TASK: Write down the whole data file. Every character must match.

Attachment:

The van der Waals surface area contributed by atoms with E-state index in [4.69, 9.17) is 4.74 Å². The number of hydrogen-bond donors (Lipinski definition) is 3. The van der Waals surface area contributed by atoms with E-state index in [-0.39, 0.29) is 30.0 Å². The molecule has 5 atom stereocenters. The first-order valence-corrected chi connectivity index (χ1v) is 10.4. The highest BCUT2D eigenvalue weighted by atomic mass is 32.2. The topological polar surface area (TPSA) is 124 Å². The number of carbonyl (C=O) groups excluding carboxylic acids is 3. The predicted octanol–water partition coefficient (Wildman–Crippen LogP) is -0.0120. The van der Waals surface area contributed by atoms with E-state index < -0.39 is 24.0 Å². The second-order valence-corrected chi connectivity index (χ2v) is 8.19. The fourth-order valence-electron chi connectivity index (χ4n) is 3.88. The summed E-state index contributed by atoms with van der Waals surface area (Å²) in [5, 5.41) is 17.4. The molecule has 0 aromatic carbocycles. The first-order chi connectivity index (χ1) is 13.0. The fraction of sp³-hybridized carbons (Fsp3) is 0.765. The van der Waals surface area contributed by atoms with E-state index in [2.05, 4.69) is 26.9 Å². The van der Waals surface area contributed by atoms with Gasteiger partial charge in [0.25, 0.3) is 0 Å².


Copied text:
The van der Waals surface area contributed by atoms with E-state index in [4.69, 9.17) is 4.74 Å². The number of hydrogen-bond donors (Lipinski definition) is 3. The van der Waals surface area contributed by atoms with E-state index in [-0.39, 0.29) is 30.0 Å². The molecule has 5 atom stereocenters. The first-order valence-corrected chi connectivity index (χ1v) is 10.4. The highest BCUT2D eigenvalue weighted by atomic mass is 32.2. The topological polar surface area (TPSA) is 124 Å². The number of carbonyl (C=O) groups excluding carboxylic acids is 3. The predicted octanol–water partition coefficient (Wildman–Crippen LogP) is -0.0120. The van der Waals surface area contributed by atoms with E-state index < -0.39 is 24.0 Å². The second-order valence-corrected chi connectivity index (χ2v) is 8.19. The fourth-order valence-electron chi connectivity index (χ4n) is 3.88. The summed E-state index contributed by atoms with van der Waals surface area (Å²) in [5, 5.41) is 17.4. The molecule has 0 aromatic carbocycles. The first-order chi connectivity index (χ1) is 13.0. The fraction of sp³-hybridized carbons (Fsp3) is 0.765. The van der Waals surface area contributed by atoms with E-state index in [2.05, 4.69) is 26.9 Å². The van der Waals surface area contributed by atoms with Gasteiger partial charge in [0.25, 0.3) is 0 Å².